By Rabbi Chaim Bruk
Some aspects of our shlichus are visible to all. Chabad centers all over the world are led by rabbis and rebbetzins who strive to bring authentic Yiddishkeit to local Jews, host countless visitors for Shabbos — and, in some places, weekday — meals, inspire college students, care for the elderly, ensure no Jew ever feels isolated, and serve as beacons of light for Jews and a torch of continuity for Jewry. Yet, there is one group of people we affect that for some reason flies under the radar; yet, this segment is very much part of the journey to prepare the world for Mashiach’s imminent arrival.
These people are spiritually thirsty gentiles.
In this week’s Torah portion, Yisro, we read about a Midianite prince who had it all. He was well-connected, a deep thinker, a soul-searcher, and a devoted father to his daughters. He lived in a world where Jews were hated and Judaism despised; the “easy” thing to do would have been to quash any positive internal feelings he may have felt to the G-d of Israel. Yet, he couldn’t help himself and he fell in love with Judaism, but it wasn’t love at first sight and it wasn’t because Moshe married his daughter. He analyzed and sought to understand every “spiritual” and “religious” path that existed at the time; he wanted those philosophies to work, to brighten his life, but they didn’t, as superficiality wasn’t enough for Yisro.
His inquiries led him to Hashem.
Today, millions of gentiles are searching. They’ve tried all the common religions and even the unconventional paths of the east, yet many of them haven’t found the spiritual serenity they yearn for. They’ve all but surrendered to being “lost,” and then one day they meet a shliach or shluchah, dynamic representatives of the Rebbe, who live in their community and seem satisfied with their Judaism. We may shop at their businesses, they may do work in our homes, and some have sought us out deliberately as they’ve moved away from their “houses of worship” due to the inconsistencies they’ve discovered, and they’re hoping, eagerly, to catch a glimpse of Judaism’s light from us and our children.
It’s a fascinating experience, as we don’t proselytize or proclaim Judaism’s superiority; we don’t shove it in their face, yet they want it, passionately. They come to classes that are open to the public, they ask for Jewish calendars and publications, and they even give tzedakah towards our work. We simply live according to Torah, celebrate a life inspired by chassidus and its inner joy, and they see it and want to know more about it. When they meet a Jew, any Jew, who believes deeply like Yisro that Judaism is G-d’s greatest gift to humanity, when they feel that we are exuding from our neshamah that “Moshe emes v’Toraso Emes,” they feel it and it’s contagious.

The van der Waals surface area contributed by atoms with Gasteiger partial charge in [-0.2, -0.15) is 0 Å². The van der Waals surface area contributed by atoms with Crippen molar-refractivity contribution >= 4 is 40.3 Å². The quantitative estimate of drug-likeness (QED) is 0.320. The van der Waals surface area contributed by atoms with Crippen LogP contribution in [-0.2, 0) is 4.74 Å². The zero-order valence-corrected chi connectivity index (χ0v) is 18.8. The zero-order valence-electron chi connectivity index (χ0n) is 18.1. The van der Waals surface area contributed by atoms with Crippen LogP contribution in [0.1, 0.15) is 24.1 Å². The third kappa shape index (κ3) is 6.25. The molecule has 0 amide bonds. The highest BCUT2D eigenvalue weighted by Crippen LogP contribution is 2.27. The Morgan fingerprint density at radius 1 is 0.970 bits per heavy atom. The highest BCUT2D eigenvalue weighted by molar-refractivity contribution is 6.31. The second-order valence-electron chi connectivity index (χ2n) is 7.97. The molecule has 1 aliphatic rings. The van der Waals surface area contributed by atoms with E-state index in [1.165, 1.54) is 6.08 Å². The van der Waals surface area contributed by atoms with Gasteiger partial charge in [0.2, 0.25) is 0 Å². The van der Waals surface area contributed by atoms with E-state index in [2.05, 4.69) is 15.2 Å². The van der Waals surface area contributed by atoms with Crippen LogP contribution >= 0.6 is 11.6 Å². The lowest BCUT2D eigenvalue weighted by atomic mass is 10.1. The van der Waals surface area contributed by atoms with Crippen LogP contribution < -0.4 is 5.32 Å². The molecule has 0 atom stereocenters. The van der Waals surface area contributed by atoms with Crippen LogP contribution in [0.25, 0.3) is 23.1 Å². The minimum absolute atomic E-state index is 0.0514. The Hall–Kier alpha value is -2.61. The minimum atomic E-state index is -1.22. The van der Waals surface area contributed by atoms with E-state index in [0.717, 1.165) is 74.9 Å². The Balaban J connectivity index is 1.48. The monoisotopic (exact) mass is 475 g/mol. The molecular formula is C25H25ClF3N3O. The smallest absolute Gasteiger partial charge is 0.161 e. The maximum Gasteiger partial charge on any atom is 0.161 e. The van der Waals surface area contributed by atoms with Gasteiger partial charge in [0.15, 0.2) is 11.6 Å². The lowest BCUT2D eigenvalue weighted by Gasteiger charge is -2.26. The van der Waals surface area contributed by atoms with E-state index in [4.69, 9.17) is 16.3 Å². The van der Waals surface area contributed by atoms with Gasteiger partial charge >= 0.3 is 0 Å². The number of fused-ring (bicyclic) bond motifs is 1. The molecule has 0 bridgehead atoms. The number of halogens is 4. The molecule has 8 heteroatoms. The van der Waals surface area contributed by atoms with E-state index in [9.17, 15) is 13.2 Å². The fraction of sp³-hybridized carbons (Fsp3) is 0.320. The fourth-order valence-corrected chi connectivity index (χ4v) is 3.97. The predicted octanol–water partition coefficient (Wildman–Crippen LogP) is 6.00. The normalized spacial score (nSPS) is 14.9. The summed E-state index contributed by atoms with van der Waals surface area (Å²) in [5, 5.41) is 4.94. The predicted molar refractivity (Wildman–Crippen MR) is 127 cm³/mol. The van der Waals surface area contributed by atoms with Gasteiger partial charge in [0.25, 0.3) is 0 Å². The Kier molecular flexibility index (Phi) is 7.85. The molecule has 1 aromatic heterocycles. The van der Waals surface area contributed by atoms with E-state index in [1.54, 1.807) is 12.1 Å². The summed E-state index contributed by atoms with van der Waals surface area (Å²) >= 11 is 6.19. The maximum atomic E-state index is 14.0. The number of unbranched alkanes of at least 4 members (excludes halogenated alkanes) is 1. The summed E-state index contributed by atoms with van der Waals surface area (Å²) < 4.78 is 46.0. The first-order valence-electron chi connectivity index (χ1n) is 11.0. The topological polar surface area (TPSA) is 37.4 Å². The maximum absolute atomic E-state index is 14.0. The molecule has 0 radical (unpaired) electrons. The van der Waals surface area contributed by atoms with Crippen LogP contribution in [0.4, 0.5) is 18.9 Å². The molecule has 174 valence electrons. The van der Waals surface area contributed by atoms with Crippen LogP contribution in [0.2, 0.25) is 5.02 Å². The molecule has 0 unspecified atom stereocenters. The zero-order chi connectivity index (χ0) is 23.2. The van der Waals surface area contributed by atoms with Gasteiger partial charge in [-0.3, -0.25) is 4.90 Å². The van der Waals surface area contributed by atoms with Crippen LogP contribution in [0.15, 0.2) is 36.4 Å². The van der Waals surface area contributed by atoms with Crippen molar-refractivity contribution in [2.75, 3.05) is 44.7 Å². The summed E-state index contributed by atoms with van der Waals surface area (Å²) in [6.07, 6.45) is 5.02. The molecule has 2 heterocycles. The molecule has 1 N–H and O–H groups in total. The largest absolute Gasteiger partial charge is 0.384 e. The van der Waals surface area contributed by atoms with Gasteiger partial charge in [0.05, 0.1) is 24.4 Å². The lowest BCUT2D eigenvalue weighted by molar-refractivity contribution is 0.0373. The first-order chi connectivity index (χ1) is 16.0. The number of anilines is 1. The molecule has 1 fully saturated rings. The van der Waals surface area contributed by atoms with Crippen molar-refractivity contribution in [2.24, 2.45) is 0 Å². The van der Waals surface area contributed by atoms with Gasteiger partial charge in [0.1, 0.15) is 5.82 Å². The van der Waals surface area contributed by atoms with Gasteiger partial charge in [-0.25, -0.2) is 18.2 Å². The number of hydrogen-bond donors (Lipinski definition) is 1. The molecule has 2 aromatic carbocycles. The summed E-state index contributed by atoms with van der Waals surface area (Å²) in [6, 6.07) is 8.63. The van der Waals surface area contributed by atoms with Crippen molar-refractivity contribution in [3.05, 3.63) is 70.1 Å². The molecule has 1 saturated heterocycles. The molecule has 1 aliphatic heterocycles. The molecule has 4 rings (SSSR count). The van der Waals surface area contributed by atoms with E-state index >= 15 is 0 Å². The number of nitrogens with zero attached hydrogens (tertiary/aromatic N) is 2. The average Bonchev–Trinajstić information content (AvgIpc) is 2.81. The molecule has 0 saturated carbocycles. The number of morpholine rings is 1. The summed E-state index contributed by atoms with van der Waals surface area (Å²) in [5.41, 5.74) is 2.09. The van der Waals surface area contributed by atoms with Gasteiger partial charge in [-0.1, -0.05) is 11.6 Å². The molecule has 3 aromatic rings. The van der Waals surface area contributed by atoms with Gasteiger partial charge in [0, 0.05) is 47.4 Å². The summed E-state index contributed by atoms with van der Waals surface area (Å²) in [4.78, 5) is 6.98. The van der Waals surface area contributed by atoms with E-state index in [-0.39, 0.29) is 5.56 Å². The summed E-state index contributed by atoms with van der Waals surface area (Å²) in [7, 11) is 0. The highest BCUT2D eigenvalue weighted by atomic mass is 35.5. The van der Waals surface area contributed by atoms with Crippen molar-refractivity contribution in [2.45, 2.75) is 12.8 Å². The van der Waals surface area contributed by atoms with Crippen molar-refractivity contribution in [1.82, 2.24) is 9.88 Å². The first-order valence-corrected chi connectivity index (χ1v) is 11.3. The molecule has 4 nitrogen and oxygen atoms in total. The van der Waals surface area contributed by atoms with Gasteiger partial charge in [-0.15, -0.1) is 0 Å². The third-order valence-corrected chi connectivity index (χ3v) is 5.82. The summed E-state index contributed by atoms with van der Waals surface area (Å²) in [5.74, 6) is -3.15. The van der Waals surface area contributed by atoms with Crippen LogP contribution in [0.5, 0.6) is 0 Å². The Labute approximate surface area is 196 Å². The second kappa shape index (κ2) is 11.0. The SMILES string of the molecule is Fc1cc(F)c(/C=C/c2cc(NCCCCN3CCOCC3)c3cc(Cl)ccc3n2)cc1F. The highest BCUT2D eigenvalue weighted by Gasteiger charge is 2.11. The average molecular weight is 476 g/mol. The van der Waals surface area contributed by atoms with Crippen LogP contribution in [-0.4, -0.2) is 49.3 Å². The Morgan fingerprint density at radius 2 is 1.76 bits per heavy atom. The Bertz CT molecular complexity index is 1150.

Maimonides rules in his code of Jewish law that Jews are to guide the world to follow the seven Universal Laws of Noah. Simply speaking, the Rebbe, of blessed memory, demanded of us that in addition to reigniting the flame of Jewry, we are to interact with gentiles and teach them that they, too, have a Torah-guided path to G-d, and that is through the seven fundamental laws gifted to Adam and Noah:
- Acknowledge that there is only one G-d.
- Respect the Creator.
- Respect human life.
- Respect the institution of marriage.
- Respect the rights and property of others.
- Respect G d’s creatures.
- Maintain justice.
In his 1987 farbrengen on Purim, the Rebbe addressed this halachah and explained that though for hundreds of years Jews didn’t practice this halachic ruling, it was due to the inevitable Jewish persecution that would result and the sincere worry that it would be perceived as a Jewish attack on Christianity or Islam or a Jewish “plot” to take over the world. Yet, today, not only are gentiles not opposed to learning about the Noachide laws, they are searching for answers, answers that exist only in Torah that we must share with them, pleasantly and respectfully.
I see this every day in Big Sky Country. People want to learn from us and grab onto any tidbit of Jewish thought that we are willing to share with them. While there are Jewish organizations that spend their entire budget and all their time focused on anti-Semitic tweets and/or Facebook comments that are in desperate need of their condemnation and outrage, the majority of human beings are beautiful souls who want to learn from us. They don’t want to know only what you stand against; they want to hear something insightful, something G-dly, something holy. Yisro wasn’t only a former pagan who realized the vanity of “everything else” — he was someone who loved Torah and its deep wisdom. Instead of spending our time on the gentiles who hate us, why not spend it on the millions who admire us and want to learn Torah?
We complain too often about being misunderstood, but, sadly, we don’t spend nearly enough time educating and enlightening those who aren’t part of our community but want to celebrate the same G-d and His teachings. When Mashiach comes, the Beis HaMikdash will reopen for all people who want to serve G-d; let’s start that openness now.
Rabbi Chaim Bruk is co-CEO of Chabad Lubavitch of Montana and spiritual leader of The Shul of Bozeman. For comments or to partner in our holy work, email firstname.lastname@example.org or visit JewishMontana.com/Donate.